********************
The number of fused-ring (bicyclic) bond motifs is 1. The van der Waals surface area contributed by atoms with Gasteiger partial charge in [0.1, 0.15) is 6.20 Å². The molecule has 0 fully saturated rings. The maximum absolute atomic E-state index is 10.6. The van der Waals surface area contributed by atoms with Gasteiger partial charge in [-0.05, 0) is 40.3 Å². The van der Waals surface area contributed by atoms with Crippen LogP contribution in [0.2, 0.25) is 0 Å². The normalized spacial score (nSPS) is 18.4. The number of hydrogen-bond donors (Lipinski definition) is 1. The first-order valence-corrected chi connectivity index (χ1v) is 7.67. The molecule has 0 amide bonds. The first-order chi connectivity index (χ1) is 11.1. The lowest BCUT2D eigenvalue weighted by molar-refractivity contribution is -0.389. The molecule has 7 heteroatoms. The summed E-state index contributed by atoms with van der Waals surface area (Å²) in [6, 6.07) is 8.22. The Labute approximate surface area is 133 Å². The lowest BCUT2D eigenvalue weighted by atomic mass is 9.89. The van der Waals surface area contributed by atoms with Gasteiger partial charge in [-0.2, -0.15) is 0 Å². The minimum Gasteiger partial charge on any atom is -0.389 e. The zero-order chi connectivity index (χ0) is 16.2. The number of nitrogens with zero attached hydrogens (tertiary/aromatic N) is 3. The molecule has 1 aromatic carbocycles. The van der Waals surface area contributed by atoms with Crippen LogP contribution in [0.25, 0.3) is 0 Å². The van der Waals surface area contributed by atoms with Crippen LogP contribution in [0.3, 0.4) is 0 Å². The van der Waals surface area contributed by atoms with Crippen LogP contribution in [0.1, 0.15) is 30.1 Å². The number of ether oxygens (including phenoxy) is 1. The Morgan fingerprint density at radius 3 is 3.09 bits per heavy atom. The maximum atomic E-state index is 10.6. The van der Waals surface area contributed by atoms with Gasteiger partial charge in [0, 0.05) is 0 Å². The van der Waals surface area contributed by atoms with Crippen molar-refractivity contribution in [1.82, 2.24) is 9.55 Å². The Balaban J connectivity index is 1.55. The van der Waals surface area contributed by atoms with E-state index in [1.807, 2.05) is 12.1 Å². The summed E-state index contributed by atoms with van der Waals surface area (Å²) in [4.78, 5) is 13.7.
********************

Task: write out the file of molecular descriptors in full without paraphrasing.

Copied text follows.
The number of fused-ring (bicyclic) bond motifs is 1. The van der Waals surface area contributed by atoms with Gasteiger partial charge in [0.1, 0.15) is 6.20 Å². The molecule has 0 fully saturated rings. The maximum absolute atomic E-state index is 10.6. The van der Waals surface area contributed by atoms with Gasteiger partial charge in [-0.05, 0) is 40.3 Å². The van der Waals surface area contributed by atoms with Crippen LogP contribution in [0.2, 0.25) is 0 Å². The normalized spacial score (nSPS) is 18.4. The number of hydrogen-bond donors (Lipinski definition) is 1. The first-order valence-corrected chi connectivity index (χ1v) is 7.67. The molecule has 0 amide bonds. The first-order chi connectivity index (χ1) is 11.1. The lowest BCUT2D eigenvalue weighted by molar-refractivity contribution is -0.389. The molecule has 7 heteroatoms. The summed E-state index contributed by atoms with van der Waals surface area (Å²) in [6, 6.07) is 8.22. The Labute approximate surface area is 133 Å². The lowest BCUT2D eigenvalue weighted by atomic mass is 9.89. The van der Waals surface area contributed by atoms with Gasteiger partial charge in [-0.2, -0.15) is 0 Å². The minimum Gasteiger partial charge on any atom is -0.389 e. The zero-order chi connectivity index (χ0) is 16.2. The number of nitrogens with zero attached hydrogens (tertiary/aromatic N) is 3. The molecule has 1 aromatic carbocycles. The van der Waals surface area contributed by atoms with Crippen LogP contribution in [0.25, 0.3) is 0 Å². The van der Waals surface area contributed by atoms with Crippen LogP contribution in [0.3, 0.4) is 0 Å². The van der Waals surface area contributed by atoms with Crippen LogP contribution in [0.1, 0.15) is 30.1 Å². The number of ether oxygens (including phenoxy) is 1. The Morgan fingerprint density at radius 3 is 3.09 bits per heavy atom. The maximum atomic E-state index is 10.6. The van der Waals surface area contributed by atoms with Gasteiger partial charge in [0, 0.05) is 0 Å². The van der Waals surface area contributed by atoms with Crippen molar-refractivity contribution in [1.82, 2.24) is 9.55 Å². The Balaban J connectivity index is 1.55. The van der Waals surface area contributed by atoms with E-state index in [1.807, 2.05) is 12.1 Å². The summed E-state index contributed by atoms with van der Waals surface area (Å²) in [4.78, 5) is 13.7.